A few days ago, I praised Hillary Clinton for her decision to flee South Carolina immediately upon hearing the primary results. It was kind of a classless move, but it was also obviously a response to a recent column I wrote on concession speeches, so I thought Senator Clinton deserved a little credit for reading the Maroon.
His legacy will live on in the murky underworld of online message boards and YouTube tribute videos. Perhaps there will be a candlelight vigil or state funeral at Churchill Downs. Some attention-seeking (or just nuts) mayor will declare “Barbaro Day” in his or her city. And Barbaro’s closest relative, his as-yet-unnamed brother, will be adopted as his successor, the Eli to his Peyton.
Let them eat paste.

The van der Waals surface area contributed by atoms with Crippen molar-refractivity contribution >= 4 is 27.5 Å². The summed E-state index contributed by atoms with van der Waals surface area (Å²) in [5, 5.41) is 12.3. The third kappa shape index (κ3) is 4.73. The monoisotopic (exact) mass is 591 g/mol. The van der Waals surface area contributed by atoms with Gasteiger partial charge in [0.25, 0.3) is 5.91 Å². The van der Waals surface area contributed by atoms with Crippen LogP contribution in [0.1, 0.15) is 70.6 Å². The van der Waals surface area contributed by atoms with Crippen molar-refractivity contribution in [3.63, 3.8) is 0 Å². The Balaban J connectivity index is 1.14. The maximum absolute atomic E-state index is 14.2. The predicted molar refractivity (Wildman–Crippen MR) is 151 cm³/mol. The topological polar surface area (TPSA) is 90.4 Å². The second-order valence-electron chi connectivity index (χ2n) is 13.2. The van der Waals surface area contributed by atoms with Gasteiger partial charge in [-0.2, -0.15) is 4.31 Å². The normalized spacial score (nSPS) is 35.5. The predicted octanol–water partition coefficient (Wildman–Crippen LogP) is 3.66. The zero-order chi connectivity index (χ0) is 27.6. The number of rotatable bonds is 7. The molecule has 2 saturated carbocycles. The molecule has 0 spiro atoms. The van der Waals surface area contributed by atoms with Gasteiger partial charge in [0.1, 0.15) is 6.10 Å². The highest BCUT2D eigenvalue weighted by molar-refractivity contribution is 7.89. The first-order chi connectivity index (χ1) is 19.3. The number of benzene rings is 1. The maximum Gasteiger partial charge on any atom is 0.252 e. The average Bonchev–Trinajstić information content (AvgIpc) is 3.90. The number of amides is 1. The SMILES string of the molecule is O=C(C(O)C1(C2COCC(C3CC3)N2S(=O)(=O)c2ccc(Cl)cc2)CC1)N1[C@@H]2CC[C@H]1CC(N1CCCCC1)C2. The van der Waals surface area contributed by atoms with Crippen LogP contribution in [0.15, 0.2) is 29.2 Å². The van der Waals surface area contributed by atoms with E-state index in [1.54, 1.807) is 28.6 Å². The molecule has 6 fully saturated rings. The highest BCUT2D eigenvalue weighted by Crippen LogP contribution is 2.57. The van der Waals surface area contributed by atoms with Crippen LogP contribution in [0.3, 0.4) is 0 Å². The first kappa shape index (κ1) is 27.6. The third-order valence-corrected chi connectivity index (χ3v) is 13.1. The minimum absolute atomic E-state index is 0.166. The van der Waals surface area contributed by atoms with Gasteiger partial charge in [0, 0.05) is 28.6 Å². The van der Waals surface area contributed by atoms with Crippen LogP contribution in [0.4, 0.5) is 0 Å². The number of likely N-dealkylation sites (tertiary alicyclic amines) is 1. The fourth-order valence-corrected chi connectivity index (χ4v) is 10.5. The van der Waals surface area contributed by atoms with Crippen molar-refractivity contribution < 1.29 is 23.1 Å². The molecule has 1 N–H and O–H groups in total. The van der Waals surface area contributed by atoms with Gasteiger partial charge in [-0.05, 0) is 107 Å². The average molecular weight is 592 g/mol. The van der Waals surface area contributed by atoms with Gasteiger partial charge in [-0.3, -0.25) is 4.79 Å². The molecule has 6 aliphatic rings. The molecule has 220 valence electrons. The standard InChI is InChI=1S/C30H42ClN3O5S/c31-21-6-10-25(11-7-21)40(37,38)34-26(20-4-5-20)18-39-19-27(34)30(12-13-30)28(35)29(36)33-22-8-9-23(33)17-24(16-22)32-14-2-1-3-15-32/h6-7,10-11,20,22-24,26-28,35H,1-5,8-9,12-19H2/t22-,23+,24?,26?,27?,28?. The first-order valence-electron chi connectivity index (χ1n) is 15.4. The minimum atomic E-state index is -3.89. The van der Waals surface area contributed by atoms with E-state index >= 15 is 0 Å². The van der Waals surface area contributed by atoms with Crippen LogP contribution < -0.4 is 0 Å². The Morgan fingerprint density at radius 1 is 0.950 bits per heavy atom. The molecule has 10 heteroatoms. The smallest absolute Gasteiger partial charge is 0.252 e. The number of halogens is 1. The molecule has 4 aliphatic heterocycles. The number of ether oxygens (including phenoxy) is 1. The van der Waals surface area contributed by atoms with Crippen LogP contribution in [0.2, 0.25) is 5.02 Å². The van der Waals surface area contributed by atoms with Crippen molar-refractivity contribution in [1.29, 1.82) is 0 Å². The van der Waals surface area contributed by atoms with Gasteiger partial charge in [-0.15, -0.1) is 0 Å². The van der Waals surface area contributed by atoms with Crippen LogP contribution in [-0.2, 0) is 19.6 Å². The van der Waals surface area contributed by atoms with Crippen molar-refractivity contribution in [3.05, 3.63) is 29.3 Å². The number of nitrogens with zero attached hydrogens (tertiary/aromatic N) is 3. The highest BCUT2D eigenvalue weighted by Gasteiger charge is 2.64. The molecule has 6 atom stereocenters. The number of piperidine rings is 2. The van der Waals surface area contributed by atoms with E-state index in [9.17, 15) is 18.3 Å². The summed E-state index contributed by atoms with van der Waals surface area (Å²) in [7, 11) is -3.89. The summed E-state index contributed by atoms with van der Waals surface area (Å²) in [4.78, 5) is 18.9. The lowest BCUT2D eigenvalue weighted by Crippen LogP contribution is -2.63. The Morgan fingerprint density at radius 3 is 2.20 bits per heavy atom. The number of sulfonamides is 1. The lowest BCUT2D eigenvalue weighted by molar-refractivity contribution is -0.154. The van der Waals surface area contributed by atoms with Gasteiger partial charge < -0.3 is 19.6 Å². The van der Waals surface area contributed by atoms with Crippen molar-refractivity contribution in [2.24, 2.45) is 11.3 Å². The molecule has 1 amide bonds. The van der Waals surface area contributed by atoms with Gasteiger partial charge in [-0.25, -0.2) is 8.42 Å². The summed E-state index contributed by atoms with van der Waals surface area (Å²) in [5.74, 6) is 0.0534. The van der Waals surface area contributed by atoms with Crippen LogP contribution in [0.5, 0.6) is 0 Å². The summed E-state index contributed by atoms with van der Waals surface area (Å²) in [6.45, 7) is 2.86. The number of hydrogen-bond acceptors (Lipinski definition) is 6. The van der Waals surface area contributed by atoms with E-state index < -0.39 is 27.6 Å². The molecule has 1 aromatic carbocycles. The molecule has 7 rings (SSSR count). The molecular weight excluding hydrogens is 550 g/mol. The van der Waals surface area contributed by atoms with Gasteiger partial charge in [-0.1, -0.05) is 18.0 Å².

It’s wonderful to know that the Maroon has such clout in political and faux-sporting circles, but I must take issue with the proposed plan. Those who knew Barbaro best–his deranged fans, his caretakers, and his fellow horsey friends–won’t remember him for his Kentucky Derby victory. A 6 1/2-length margin is great–almost unprecedented–but his real legacy lies outside the arena. It was his vulnerability that made him special, his ultimate mortality that made him, well, immortal.
If he hadn’t squashed his leg like a bag of delicious Napa Valley grapes, he’d be just another horse. The point at which he made the leap from illiterate, idiot athlete to spiritual icon came at the precise moment in which he was sapped of all of his powers. His supporters could conceive of any number of glorious scenarios for his aborted career, and who’s to convince them otherwise? But it was the Preakness defeat that gave cause to those dreams, not the Derby victory.